I think -- I think you said it very well, Mark. Remediation is a tactical trend, transformation is more strategic and much more fundamental. And you know, that's what we do and we take a soup to nuts approach. We're looking at the target sites you want to get to, making sure that, you know, we've got real excellence in what we do and that -- that is -- that is the focus.

So we are looking forward rather than looking backward.

Matt O'Connor -- Deutsche Bank -- Analyst

And just to follow-up there, isn't the reality that you need to kind of fix the regulatory issues so that you can accomplish some of the things that you want in the transformation, right? I think our ability to do deals, ability to open branches -- there's just a lot of restrictions. So I think it's good to talk about a long-term vision but you kind of need to get the house order first, right? Before you can accomplish some of those things, or you can do both at the same time?

Jane Fraser -- Chief Executive Officer

Oh, you can -- you absolutely do both at the same time and that's what we're very focused on. As I say, the transformation and the work on the transformation strategy, in many ways, go hand-in-hand and getting us to the same goal, which is to make sure we're excellent for our investors, for our clients as well as for our regulators and the safety and soundness agenda. So the two go very much hand-in-hand -- risk and controls are clearly important particularly in the digital world. And you know, we need them to be at a very high standard to operate as one of the world's most significant financial institutions, that's the intention as is the intention to make sure our operations are the same.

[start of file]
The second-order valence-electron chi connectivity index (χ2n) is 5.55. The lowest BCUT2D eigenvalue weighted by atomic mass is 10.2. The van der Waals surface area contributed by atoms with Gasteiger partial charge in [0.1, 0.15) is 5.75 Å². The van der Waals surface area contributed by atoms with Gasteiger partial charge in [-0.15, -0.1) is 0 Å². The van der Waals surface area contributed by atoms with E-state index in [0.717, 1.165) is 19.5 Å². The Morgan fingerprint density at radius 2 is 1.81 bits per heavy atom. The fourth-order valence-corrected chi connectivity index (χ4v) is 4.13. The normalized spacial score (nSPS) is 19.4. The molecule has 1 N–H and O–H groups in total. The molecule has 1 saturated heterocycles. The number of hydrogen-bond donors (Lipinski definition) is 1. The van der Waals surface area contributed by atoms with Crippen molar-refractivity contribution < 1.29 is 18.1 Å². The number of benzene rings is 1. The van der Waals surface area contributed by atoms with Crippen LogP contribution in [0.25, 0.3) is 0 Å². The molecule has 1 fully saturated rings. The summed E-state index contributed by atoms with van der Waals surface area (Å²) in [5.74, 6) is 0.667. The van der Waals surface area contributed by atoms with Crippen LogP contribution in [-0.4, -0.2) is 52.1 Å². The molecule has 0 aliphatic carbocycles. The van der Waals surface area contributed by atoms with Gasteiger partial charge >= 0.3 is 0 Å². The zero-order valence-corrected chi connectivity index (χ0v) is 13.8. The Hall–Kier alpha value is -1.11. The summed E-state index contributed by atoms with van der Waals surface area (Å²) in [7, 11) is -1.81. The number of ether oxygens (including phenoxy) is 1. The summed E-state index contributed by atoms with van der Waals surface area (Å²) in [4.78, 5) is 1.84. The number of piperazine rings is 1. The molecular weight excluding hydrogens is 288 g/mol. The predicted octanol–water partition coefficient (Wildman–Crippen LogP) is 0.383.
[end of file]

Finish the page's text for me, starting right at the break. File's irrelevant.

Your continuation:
So that one and the same goal here.

Mark Mason -- Chief Financial Officer

To -- to your point, Jane, you know, exiting -- exiting these 13 countries, that simplifies the organization, right? Creating Citi Global Wealth and bringing, you know, what was the private bank and our wealth organization and consumer together allows for us to come up with an investment platform, a unified investment platform that simplifies the organization makes it easier to have controls in place around those processes. So Jean is exactly right. The strategy is -- is aligned with the transformation that's under way in many ways.

Matt O'Connor -- Deutsche Bank -- Analyst

OK. Thank you very much.

Operator

Your next question is from the line of Saul Martinez with UBS.

Saul Martinez -- UBS -- Analyst

Hey, good morning.

Mark Mason -- Chief Financial Officer